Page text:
When interrupting, AC or DC, current, a "PLASMA-ARC" is created ...........
In an AC Circuit, as soon as the Voltage crosses "zero-Volts",
the Plasma-Arc will stop, and will not re-form it's self.
In a DC Circuit, THE VOLTAGE NEVER GOES TO ZERO, and the Plasma-Arc will NOT STOP.

Fuses for AC-Current and DC-Current, generally operate on a similar principle, BUT,
DC-rated Fuses have a "Second-Function",
which is to EXTINGUISH and BLOCK the Plasma-Arc
which will be created when the Fuse "Blows" from excessive Current.

The Voltage-Rating of DC-Fuses IS CRITICAL !!!!
As the DC-Voltage increases, the length of the created Plasma-Arc increases.

As a rough estimate,
the Fuse for a DC Circuit usually be
about ~1.5-inches long, (~40mm), or more, for every ~100-Volts that it is rated for.
So, a ~600V rated DC-Fuse will be, at least, ~9-inches long, (~230mm), and will contain
chemicals that melt into a solid, insulating mass, under exposure to high temperatures.
These chemicals are designed to BLOCK and EXTINGUISH the created Plasma-Arc.

AC-rated Fuses usually do NOT contain these Plasma-Arc-Blocking-Chemicals,
and therefore should NEVER be substituted for DC-rated Fuses.

High-Voltage / High-Current DC Power
is much more dangerous than AC-Voltage for this reason.
.
.
.
1. Do you think MCCB for dual current (AC and DC) is good ?, EZC100F3100 (100a 3 pole) is have 2.5kA ics breaking capacity for 125v DC

2. It is also good idea to use contactor for automatic transfer switch ?, Schneider data sheet allows DC current for AC contactor, for LC1D80M7 is about 100a for DC-2, 48-75v DC

3. It is good for using AC fuse at load point ?, step down module, ~3.8a at 48v and ~16a at 12v, it is good for protect that with 600v AC fuse in both incoming (48v) and outgoing (12v) ?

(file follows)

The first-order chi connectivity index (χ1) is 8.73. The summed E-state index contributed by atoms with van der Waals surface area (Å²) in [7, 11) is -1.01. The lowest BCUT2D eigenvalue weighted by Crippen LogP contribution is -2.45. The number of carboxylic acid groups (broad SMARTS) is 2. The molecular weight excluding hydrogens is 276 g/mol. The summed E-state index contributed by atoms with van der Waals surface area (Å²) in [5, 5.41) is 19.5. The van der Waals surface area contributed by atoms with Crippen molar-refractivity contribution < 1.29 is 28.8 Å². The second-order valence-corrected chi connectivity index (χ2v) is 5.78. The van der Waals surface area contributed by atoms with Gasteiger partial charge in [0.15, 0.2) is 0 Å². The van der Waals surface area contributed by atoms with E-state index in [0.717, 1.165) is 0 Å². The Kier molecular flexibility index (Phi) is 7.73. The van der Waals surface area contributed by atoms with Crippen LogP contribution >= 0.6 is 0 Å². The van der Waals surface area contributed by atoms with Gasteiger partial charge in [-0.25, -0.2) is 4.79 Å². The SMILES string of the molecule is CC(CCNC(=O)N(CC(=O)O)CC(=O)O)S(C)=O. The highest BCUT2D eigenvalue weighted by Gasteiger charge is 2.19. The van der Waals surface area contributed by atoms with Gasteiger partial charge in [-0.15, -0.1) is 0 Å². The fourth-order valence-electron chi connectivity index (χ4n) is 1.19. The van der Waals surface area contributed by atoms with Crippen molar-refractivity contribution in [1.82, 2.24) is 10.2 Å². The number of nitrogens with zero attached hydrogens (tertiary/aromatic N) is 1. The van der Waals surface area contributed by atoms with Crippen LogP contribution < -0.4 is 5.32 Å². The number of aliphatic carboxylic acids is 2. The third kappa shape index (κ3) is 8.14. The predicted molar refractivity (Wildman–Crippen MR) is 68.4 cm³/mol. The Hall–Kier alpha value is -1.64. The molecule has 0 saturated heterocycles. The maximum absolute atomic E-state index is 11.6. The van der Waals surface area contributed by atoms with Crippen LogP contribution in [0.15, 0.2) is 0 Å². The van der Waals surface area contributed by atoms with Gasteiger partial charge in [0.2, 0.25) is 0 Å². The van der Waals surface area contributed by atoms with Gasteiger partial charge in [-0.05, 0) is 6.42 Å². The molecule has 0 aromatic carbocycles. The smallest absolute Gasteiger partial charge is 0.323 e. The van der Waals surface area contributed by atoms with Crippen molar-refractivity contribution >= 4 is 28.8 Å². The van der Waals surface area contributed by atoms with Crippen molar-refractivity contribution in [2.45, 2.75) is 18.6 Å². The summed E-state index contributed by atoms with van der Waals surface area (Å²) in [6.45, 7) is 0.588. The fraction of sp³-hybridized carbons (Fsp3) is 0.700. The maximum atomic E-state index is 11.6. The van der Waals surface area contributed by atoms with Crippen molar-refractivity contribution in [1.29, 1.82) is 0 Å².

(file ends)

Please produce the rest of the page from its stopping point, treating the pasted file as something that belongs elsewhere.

4. Do you think neutral at output side needs to be grounded-earthed for safety ?

5. Also, it is DC MCB with recloser is good ?, and acti9 schneider MCB that can works for DC is more reliable ?

Notes :
Load is have 775 motor, and stepper motor (CNC machines, 3D printer, Laser Cut, 775 motor drill machine, ...)
For point 2 it is for switching between power supply, and MPPT
 

Thread Starter

meowsoft

Joined Feb 27, 2021
367
1. Do you think MCCB for dual current (AC and DC) is good ?, EZC100F3100 (100a 3 pole) is have 2.5kA ics breaking capacity for 125v DC

2. It is also good idea to use contactor for automatic transfer switch ?, Schneider data sheet allows DC current for AC contactor, for LC1D80M7 is about 100a for DC-2, 48-75v DC

3. It is good for using AC fuse at load point ?, step down module, ~3.8a at 48v and ~16a at 12v, it is good for protect that with 600v AC fuse in both incoming (48v) and outgoing (12v) ?

4. Do you think neutral at output side needs to be grounded-earthed for safety ?

5. Also, it is DC MCB with recloser is good ?, and acti9 schneider MCB that can works for DC is more reliable ?

Notes :
Load is have 775 motor, and stepper motor (CNC machines, 3D printer, Laser Cut, 775 motor drill machine, ...)
For point 2 it is for switching between power supply, and MPPT
Stepper motor is nema 23
 

MisterBill2

Joined Jan 23, 2018
8,781